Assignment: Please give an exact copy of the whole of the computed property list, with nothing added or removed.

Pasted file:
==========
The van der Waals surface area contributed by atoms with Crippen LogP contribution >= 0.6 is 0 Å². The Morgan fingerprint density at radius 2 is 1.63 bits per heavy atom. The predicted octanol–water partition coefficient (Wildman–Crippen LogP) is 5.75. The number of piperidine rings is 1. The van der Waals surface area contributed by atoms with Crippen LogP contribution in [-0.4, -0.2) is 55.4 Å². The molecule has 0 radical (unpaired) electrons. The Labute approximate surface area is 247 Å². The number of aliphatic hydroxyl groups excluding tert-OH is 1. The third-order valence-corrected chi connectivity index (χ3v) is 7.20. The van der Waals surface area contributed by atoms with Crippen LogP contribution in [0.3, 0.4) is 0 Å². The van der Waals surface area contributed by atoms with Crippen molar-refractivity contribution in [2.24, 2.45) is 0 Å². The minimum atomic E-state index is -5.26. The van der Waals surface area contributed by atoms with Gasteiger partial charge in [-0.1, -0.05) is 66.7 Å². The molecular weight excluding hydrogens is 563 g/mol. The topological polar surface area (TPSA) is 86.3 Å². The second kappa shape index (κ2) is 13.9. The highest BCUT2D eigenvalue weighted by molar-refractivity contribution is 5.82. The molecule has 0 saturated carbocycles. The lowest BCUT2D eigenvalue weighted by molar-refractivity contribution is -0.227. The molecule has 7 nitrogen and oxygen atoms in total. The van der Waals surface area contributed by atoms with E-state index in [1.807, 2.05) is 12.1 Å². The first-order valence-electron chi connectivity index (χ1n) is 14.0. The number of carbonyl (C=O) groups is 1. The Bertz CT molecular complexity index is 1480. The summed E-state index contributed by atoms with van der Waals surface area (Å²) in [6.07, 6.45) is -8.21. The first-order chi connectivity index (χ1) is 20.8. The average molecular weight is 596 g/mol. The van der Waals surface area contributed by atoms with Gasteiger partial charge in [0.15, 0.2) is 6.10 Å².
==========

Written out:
The van der Waals surface area contributed by atoms with Crippen LogP contribution >= 0.6 is 0 Å². The Morgan fingerprint density at radius 2 is 1.63 bits per heavy atom. The predicted octanol–water partition coefficient (Wildman–Crippen LogP) is 5.75. The number of piperidine rings is 1. The van der Waals surface area contributed by atoms with Crippen LogP contribution in [-0.4, -0.2) is 55.4 Å². The molecule has 0 radical (unpaired) electrons. The Labute approximate surface area is 247 Å². The number of aliphatic hydroxyl groups excluding tert-OH is 1. The third-order valence-corrected chi connectivity index (χ3v) is 7.20. The van der Waals surface area contributed by atoms with Crippen LogP contribution in [0.3, 0.4) is 0 Å². The van der Waals surface area contributed by atoms with Crippen molar-refractivity contribution in [2.24, 2.45) is 0 Å². The minimum atomic E-state index is -5.26. The van der Waals surface area contributed by atoms with Gasteiger partial charge in [-0.1, -0.05) is 66.7 Å². The molecular weight excluding hydrogens is 563 g/mol. The topological polar surface area (TPSA) is 86.3 Å². The second kappa shape index (κ2) is 13.9. The highest BCUT2D eigenvalue weighted by molar-refractivity contribution is 5.82. The molecule has 0 saturated carbocycles. The lowest BCUT2D eigenvalue weighted by molar-refractivity contribution is -0.227. The molecule has 7 nitrogen and oxygen atoms in total. The van der Waals surface area contributed by atoms with E-state index in [1.807, 2.05) is 12.1 Å². The first-order valence-electron chi connectivity index (χ1n) is 14.0. The number of carbonyl (C=O) groups is 1. The Bertz CT molecular complexity index is 1480. The summed E-state index contributed by atoms with van der Waals surface area (Å²) in [6.07, 6.45) is -8.21. The first-order chi connectivity index (χ1) is 20.8. The average molecular weight is 596 g/mol. The van der Waals surface area contributed by atoms with Gasteiger partial charge in [0.15, 0.2) is 6.10 Å².